Evidence, however, suggests the existence of a huge population of rogue exoplanets, set adrift and tethered to no star. Faraway from the live-giving warmth a star provides, these lonely exoplanets are unlikely to be habitable.
Their moons could be another story.
According to new mathematical modeling, a number of those moons – a minimum of , those with very specific conditions – could potentially harbor both atmospheres & liquid water, because of a combination of cosmic-radiation and therefore the tidal forces exerted on the moon by the gravity or gravitational interaction with its planet.
While it’s difficult to catalog exoplanets generally , never mind exoplanets unattached to a star, surveys have identified candidates by studying the gravitational effect these exoplanets should have on distant starlight.
Estimates from these surveys suggest there could also be a minimum of one rogue Jupiter-sized giant gas exoplanet for each star within the Milky Way .
If so, that’s a minimum of 100 billion rogue exoplanets – and former research found that a minimum of a number of these rogue exoplanets could are yeeted out of their home system along-with an exomoon. (We’ve not yet conclusively detected an exomoon, but given the preponderance of moons within the solar-system , the existence of exomoons is about certain.)
Here on Earth, most life relies upon a food cycle resting on a foundation of photosynthesis – that’s , it absolutely requires the light & warmth of the Sun. This heat is additionally what helps keep the water on Earth surface liquid – a prerequisite for all times as we all know it.
Yet, out beyond the Solar System’s frost line, where liquid water is predicted to freeze, there are places where it can still be found. These are the ice moons Ganymede and Europa, in orbit around Jupiter, and Enceladus, in Saturnian orbit.
Although encased in thick shells of ice, these moons harbor liquid oceans below their surfaces, thought to be kept from freezing by internal heat generated by the stretching & squeezing exerted by the planets’ field because the moons orbit.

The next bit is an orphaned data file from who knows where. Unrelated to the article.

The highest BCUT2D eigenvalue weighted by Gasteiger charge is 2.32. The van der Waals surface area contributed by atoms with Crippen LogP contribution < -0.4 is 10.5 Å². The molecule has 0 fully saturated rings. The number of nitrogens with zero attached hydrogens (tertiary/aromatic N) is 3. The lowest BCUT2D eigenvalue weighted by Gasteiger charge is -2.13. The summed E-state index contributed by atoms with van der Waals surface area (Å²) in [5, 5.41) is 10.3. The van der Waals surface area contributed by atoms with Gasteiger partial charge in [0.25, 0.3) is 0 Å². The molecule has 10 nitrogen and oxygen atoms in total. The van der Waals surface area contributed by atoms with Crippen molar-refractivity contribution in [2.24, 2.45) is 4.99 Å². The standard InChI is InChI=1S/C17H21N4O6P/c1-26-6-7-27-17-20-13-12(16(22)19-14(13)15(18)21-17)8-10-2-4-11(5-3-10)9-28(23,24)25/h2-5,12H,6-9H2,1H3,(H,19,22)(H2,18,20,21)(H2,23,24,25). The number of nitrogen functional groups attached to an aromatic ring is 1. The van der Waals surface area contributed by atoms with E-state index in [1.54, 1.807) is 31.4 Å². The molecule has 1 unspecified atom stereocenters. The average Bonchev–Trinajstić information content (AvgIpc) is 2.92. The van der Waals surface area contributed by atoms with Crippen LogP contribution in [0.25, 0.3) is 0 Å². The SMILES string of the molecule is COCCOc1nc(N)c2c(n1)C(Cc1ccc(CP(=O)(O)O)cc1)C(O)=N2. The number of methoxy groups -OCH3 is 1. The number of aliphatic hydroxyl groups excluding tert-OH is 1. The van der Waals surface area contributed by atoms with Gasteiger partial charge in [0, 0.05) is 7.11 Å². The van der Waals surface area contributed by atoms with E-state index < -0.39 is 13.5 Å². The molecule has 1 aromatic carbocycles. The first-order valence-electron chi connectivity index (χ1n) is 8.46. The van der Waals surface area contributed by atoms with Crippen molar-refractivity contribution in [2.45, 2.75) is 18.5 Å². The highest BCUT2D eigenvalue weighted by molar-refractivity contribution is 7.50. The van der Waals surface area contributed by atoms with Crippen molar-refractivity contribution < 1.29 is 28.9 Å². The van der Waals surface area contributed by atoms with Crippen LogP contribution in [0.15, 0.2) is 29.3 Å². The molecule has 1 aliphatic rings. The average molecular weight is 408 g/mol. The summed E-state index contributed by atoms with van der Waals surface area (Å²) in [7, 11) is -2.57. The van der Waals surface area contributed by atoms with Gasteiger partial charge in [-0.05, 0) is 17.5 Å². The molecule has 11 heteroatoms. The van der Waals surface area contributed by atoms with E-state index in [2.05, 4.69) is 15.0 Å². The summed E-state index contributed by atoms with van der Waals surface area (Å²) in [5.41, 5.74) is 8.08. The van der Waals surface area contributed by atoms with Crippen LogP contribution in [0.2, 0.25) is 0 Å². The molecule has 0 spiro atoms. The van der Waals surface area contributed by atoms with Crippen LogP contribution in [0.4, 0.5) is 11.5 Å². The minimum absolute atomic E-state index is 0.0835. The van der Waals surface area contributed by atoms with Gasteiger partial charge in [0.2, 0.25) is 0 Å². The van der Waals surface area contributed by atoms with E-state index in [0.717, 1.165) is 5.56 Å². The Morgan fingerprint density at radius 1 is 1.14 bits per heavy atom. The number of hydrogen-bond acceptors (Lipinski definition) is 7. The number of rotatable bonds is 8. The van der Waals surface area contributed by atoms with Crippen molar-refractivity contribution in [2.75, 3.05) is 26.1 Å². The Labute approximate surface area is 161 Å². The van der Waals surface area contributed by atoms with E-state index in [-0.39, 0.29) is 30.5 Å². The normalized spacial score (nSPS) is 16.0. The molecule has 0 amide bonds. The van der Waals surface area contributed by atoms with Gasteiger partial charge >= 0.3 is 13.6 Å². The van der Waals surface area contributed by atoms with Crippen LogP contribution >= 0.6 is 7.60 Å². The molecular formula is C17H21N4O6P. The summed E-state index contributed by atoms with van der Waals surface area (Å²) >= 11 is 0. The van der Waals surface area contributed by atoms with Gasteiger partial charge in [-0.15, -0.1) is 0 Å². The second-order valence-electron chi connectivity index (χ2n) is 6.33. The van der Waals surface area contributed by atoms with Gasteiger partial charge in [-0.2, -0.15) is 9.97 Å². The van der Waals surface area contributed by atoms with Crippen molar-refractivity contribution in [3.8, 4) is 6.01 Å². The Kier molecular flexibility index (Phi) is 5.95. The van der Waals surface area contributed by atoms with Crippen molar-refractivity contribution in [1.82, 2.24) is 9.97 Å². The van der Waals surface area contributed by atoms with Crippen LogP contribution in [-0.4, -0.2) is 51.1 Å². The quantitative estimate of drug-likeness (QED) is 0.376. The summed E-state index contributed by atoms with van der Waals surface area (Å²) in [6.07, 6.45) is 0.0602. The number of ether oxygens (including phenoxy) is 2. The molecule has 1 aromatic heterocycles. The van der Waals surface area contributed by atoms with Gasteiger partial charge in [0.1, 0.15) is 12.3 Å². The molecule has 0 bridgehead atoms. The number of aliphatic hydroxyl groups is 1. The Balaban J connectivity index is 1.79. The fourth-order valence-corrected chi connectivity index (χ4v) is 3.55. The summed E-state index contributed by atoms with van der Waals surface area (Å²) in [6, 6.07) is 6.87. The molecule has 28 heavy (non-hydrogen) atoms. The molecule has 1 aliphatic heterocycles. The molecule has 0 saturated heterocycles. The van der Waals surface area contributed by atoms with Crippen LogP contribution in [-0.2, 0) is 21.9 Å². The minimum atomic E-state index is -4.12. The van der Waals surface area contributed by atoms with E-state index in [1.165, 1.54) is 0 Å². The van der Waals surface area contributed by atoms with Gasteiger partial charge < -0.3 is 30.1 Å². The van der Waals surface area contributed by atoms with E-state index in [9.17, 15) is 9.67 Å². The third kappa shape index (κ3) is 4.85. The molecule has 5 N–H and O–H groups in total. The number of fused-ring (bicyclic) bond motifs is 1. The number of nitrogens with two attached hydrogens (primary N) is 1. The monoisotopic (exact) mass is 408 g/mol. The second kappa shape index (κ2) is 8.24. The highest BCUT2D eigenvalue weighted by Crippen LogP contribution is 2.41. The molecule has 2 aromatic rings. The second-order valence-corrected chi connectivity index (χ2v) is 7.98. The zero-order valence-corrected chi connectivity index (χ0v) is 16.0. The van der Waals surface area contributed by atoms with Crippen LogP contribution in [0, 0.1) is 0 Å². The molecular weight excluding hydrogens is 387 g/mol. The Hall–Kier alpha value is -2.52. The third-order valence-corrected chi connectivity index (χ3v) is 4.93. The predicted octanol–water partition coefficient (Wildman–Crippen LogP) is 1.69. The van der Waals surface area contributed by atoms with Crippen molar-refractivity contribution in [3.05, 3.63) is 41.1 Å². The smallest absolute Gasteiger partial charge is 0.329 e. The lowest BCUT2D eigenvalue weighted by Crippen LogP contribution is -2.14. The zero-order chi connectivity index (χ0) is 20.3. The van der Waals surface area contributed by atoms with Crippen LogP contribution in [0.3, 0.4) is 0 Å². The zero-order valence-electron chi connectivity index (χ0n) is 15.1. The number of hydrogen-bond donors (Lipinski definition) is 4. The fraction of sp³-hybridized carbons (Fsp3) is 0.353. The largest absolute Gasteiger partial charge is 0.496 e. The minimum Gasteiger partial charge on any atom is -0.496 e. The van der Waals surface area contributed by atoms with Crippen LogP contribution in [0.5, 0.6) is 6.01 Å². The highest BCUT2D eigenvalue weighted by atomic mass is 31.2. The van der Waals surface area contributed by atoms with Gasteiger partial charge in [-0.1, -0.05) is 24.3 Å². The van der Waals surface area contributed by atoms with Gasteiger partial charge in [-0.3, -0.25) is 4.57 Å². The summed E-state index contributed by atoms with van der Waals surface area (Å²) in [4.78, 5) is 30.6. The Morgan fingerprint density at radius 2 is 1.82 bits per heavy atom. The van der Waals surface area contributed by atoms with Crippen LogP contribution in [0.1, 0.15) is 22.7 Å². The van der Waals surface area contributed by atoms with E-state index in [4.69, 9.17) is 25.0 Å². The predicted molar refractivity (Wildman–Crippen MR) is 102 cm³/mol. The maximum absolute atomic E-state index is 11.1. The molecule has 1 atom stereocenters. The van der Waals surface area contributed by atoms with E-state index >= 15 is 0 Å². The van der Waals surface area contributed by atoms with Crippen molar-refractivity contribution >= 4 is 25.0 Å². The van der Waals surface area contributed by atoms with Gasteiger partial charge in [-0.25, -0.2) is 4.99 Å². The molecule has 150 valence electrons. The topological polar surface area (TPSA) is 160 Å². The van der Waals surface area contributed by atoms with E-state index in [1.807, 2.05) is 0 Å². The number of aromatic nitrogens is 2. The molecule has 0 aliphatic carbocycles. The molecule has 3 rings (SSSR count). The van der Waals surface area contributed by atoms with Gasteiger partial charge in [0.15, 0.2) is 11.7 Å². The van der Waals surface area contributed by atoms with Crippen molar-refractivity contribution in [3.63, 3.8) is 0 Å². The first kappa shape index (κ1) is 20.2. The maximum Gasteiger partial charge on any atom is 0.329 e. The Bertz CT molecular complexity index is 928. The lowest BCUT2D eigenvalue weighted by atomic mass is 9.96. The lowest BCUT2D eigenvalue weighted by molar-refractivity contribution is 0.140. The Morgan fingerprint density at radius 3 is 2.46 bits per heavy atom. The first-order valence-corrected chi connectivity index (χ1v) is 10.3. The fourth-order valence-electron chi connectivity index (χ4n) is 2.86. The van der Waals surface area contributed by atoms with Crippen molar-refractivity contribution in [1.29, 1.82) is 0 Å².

Thus, it’s thought that Europa and Enceladus might harbor life. Although shielded from sunlight, there’s a kind of ecosystem here on Earth that does not believe the photosynthetic food cycle – the hydrothermal vents, where heat & chemicals escape from Earth’s interior, into lowest bottom of the ocean.
Around these vents, bacteria that harness energy from chemical reactions thrive; on those bacteria, other organisms can feed, building an entire new food cycle that does not involve sunlight in the least .
So, a team of scientists led by astronomer Patricio Javier Ávila of the University of Concepción in Chile sought to model the possibility of such exomoons existing around rogue giant gas exoplanets.
Specifically, an exoplanet the mass of Jupiter, hosting an exomoon the mass of Earth with an environment that’s 90% CO2 & 10% hydrogen, over the system’s evolutionary history.
Their findings suggest that a big amount of water are often formed within the exomoon’s atmosphere, and retained in liquid form.
Cosmic radiation would be the major driver of chemical kinematics to convert hydrogen and CO2 into water. this is able to produce 10,000 times less water than Earth’s oceans, but 100 times quite the atmosphere – that, the researchers said, would be sufficient for all times .
Tidal forces from the exoplanet’s gravity would then generate much of the warmth required to keep the water liquid. Even more heat might be contributed by CO2 within the exomoon’s atmosphere, which could create a greenhouse effect phenomenon to also help keep the planet temperate.
“The presence of water on the surface of the exomoon, effect by the capability of atmosphere to stay a temperature above the melting-point , might favor the growth of prebiotic chemistry,” the researchers wrote in their paper.
“Under these conditions, if the orbital parameters are stable to ensure a continuing tidal heating, once water is formed , it remains liquid over the whole system evolution, and thus providing favorable conditions for the emergence of life.”
The research has been published in the International Journal of Astrobiology.